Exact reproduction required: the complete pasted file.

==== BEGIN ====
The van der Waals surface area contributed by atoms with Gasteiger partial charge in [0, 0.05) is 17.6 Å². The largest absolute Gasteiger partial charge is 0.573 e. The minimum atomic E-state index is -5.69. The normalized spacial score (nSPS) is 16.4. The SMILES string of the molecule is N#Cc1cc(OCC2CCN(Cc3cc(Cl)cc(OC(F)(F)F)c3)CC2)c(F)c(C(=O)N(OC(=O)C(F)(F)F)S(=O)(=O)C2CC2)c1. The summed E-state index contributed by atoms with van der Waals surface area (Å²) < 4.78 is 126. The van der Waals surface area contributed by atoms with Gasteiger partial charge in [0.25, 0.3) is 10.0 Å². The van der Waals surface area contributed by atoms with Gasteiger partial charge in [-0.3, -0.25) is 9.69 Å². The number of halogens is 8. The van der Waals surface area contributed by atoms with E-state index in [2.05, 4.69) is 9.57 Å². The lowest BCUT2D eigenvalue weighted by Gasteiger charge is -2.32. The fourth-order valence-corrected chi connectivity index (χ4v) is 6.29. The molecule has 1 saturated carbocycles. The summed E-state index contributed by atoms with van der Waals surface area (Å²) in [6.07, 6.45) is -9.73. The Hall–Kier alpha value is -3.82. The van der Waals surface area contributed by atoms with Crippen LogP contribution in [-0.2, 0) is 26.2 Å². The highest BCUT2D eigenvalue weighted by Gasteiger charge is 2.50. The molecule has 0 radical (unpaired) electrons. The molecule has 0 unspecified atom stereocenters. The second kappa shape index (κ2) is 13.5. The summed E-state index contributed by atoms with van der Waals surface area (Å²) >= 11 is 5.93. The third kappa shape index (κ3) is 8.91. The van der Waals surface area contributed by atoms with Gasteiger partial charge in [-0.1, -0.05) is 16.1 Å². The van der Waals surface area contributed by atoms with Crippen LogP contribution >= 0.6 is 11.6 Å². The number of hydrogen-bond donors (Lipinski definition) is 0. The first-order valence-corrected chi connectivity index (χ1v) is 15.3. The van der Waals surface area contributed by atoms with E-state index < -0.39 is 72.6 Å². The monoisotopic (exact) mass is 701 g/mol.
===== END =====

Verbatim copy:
The van der Waals surface area contributed by atoms with Gasteiger partial charge in [0, 0.05) is 17.6 Å². The largest absolute Gasteiger partial charge is 0.573 e. The minimum atomic E-state index is -5.69. The normalized spacial score (nSPS) is 16.4. The SMILES string of the molecule is N#Cc1cc(OCC2CCN(Cc3cc(Cl)cc(OC(F)(F)F)c3)CC2)c(F)c(C(=O)N(OC(=O)C(F)(F)F)S(=O)(=O)C2CC2)c1. The summed E-state index contributed by atoms with van der Waals surface area (Å²) < 4.78 is 126. The van der Waals surface area contributed by atoms with Gasteiger partial charge in [0.25, 0.3) is 10.0 Å². The van der Waals surface area contributed by atoms with Gasteiger partial charge in [-0.3, -0.25) is 9.69 Å². The number of halogens is 8. The van der Waals surface area contributed by atoms with E-state index in [2.05, 4.69) is 9.57 Å². The lowest BCUT2D eigenvalue weighted by Gasteiger charge is -2.32. The fourth-order valence-corrected chi connectivity index (χ4v) is 6.29. The molecule has 1 saturated carbocycles. The summed E-state index contributed by atoms with van der Waals surface area (Å²) in [6.07, 6.45) is -9.73. The Hall–Kier alpha value is -3.82. The van der Waals surface area contributed by atoms with Crippen LogP contribution in [-0.2, 0) is 26.2 Å². The highest BCUT2D eigenvalue weighted by Gasteiger charge is 2.50. The molecule has 0 radical (unpaired) electrons. The molecule has 0 unspecified atom stereocenters. The second kappa shape index (κ2) is 13.5. The summed E-state index contributed by atoms with van der Waals surface area (Å²) >= 11 is 5.93. The third kappa shape index (κ3) is 8.91. The van der Waals surface area contributed by atoms with Gasteiger partial charge in [-0.1, -0.05) is 16.1 Å². The van der Waals surface area contributed by atoms with Crippen LogP contribution >= 0.6 is 11.6 Å². The number of hydrogen-bond donors (Lipinski definition) is 0. The first-order valence-corrected chi connectivity index (χ1v) is 15.3. The van der Waals surface area contributed by atoms with E-state index < -0.39 is 72.6 Å². The monoisotopic (exact) mass is 701 g/mol.